# Loss function returns x whereas tensorflow shows validation loss as (x+0.0567)

I have a custom loss function. In order to experiement how the loss is calculated during valiation, I update the loss function as follows:

def custom_loss(y_true, y_pred):
return 0 * tf.reduce_mean(input_tensor=-tf.reduce_sum(input_tensor=y_true_1 * tf.math.log(y_pred_1), axis=-1)) + 1

• Multiply by 0, to make the data dependent loss value as always 0.
• Add a constant value like 1 to it, so that the loss function always returns a value of 1.

Now when I run model.evaluate on my data, tensorflow shows me the loss value as 1.0567.

To further experiment, I updated the constant value being returned by loss function from 1 to other constant values. Below you can see the table:

• constant 0 => loss 0.0567
• constant 1 => loss 1.0567
• constant 2 => loss 2.0567

I was expecting the final calculated loss to be same as the constant value I passed. But that's not the case. What is the reason for a constant difference of 0.0567?

I have verified it across three versions of tensorflow: 1.14.0, 1.15.0, and 2.1.0.

• I'm not used to tf but looking at how the official loss functions are implemented here, they seem to convert constants using ops.convert_to_tensor(0.5, dtype=...), and then multiply them using math_ops.multiply. That might affect the backpropagation graph. (specifically I was looking at the huber_loss implementation) May 5, 2020 at 15:58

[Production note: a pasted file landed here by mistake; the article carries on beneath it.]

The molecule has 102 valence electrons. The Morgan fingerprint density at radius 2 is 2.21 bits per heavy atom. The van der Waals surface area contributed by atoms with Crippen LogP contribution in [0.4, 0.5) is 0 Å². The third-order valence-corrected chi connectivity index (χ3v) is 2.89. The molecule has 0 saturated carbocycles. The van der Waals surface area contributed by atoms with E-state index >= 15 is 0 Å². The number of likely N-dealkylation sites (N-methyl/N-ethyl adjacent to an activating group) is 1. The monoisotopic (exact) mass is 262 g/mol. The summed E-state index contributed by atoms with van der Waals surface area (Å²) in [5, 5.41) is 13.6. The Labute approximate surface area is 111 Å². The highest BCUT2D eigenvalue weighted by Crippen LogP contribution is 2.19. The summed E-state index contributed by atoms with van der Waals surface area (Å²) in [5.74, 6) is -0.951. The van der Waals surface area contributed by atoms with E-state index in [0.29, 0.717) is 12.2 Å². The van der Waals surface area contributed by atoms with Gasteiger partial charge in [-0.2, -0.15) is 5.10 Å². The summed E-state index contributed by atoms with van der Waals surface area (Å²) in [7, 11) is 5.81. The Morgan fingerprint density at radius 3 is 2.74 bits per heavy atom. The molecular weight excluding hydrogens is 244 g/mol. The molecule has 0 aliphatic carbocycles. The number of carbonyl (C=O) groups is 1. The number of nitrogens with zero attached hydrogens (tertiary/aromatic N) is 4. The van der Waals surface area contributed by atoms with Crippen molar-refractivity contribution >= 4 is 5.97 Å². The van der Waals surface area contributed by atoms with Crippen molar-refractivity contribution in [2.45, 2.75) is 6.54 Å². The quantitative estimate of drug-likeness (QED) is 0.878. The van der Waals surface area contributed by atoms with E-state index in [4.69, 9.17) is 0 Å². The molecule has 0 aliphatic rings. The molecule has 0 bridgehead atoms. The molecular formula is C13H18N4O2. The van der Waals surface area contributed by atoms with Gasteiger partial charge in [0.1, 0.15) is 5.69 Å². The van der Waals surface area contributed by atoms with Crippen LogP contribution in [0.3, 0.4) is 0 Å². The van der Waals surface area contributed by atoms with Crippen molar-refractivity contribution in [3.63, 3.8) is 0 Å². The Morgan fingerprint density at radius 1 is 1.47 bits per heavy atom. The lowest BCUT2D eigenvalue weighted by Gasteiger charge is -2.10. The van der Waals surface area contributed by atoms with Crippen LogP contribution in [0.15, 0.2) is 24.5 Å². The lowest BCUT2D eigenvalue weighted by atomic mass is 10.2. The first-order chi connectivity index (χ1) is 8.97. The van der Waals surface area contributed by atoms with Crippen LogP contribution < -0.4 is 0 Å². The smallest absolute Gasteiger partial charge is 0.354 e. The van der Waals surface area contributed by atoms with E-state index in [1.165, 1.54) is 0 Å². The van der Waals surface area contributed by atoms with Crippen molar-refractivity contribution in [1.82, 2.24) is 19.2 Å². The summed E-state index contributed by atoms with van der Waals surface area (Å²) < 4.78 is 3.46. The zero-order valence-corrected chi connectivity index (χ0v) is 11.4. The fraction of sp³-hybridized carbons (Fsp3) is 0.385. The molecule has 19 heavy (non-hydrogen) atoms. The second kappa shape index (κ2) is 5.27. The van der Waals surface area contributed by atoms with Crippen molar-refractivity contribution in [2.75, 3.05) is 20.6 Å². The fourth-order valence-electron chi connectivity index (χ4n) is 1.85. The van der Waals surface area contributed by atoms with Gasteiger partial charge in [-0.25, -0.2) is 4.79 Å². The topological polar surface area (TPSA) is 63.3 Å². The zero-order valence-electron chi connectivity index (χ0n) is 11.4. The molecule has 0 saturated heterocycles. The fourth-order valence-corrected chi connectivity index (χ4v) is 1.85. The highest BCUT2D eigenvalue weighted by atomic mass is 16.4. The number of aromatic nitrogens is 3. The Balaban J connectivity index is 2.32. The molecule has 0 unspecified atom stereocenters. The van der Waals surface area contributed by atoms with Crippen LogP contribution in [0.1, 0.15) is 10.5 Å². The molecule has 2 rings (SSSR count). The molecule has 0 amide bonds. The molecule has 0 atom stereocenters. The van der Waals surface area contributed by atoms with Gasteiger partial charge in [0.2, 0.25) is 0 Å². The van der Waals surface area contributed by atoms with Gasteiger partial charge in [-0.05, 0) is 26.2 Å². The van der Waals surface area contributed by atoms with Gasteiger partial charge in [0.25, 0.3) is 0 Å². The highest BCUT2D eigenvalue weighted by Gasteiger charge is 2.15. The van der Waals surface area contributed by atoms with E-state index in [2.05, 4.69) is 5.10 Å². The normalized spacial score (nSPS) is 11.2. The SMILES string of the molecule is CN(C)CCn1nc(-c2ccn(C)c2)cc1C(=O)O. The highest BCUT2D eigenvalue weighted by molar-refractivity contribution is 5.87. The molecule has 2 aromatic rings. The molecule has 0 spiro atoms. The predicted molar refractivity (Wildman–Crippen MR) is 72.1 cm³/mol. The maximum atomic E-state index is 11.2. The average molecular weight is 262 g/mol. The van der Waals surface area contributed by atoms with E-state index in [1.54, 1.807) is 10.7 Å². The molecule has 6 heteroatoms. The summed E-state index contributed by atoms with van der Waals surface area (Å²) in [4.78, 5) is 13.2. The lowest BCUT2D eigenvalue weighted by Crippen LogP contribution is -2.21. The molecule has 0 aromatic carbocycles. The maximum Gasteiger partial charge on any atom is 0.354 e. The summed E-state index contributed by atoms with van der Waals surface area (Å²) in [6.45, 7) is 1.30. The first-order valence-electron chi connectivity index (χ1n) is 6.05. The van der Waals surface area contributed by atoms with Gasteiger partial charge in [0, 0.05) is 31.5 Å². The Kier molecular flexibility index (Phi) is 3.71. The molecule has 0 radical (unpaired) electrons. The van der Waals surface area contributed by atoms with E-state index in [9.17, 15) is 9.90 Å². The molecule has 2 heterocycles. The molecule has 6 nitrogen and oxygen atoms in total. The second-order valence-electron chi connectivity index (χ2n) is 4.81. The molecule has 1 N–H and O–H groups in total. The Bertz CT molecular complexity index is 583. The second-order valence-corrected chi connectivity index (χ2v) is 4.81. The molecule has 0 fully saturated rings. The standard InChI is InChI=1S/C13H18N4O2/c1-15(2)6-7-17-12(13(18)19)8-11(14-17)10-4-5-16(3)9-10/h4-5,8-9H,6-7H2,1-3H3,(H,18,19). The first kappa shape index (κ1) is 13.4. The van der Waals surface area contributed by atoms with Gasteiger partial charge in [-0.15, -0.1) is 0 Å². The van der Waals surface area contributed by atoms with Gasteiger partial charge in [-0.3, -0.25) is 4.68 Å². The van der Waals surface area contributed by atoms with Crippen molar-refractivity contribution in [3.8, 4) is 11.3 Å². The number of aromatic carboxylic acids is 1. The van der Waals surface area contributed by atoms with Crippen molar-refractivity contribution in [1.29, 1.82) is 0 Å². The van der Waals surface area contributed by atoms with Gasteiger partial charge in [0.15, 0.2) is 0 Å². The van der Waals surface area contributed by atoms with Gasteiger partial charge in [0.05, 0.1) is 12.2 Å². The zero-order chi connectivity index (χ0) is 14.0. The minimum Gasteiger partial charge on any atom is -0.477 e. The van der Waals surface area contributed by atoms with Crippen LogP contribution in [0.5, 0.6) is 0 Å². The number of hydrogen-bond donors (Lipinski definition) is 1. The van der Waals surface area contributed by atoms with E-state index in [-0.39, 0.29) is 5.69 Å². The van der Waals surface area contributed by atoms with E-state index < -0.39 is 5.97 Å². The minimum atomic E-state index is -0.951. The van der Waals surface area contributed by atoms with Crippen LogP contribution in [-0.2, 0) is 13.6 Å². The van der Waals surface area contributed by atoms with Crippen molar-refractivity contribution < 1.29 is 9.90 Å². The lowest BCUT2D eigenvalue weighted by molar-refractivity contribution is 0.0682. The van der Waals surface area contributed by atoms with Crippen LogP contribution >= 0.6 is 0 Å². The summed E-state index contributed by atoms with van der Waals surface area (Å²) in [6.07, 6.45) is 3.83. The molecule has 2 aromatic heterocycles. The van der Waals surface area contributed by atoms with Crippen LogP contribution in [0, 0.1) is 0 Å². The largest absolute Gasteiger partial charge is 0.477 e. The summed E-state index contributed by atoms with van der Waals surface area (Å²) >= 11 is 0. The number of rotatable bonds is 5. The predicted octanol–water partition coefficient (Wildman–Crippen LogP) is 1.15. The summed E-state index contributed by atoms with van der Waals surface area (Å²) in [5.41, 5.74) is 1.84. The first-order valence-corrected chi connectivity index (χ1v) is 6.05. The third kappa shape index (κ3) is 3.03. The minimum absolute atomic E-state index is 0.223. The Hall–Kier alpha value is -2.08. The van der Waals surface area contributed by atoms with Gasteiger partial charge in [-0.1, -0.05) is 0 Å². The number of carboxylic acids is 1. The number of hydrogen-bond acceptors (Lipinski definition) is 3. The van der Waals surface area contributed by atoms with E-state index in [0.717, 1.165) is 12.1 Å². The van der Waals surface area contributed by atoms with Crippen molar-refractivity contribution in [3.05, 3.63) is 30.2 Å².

• Thanks @AKareem for your inputs. I think that doesn't apply to my situation though.. In my case, I'm using a custom loss function, which should bypass all of those layers. And those parameters like 0.5 is applicable only for some specific loss functions. May 5, 2020 at 18:04
• Oh sure I understand your point, I meant just for experimental purposes try using ops.convert_to_tensor(0, dtype=...) and math_ops.multiply. May 6, 2020 at 1:29
• On further investigation, figured it out. One of my FC layers had a l2 regulariation as follows: model.add(layers.Dense(1024, activation='relu', kernel_regularizer=regularizers.l2(0.1)). Naturally when we add an L2 regularization like this, a correspnoding term will automatically get added to the loss function, which is what that 0.567 seems to be reflecting! May 6, 2020 at 9:46
• If I comment out the l2 regularization from the model, the loss value goes down to zero, as expected... May 6, 2020 at 9:47

The loss value is not only calculated by the response from loss function, but also the various regularizers added in the intermediate layers.
model.add(layers.Dense(1024, activation='relu', kernel_regularizer=regularizers.l2(0.1))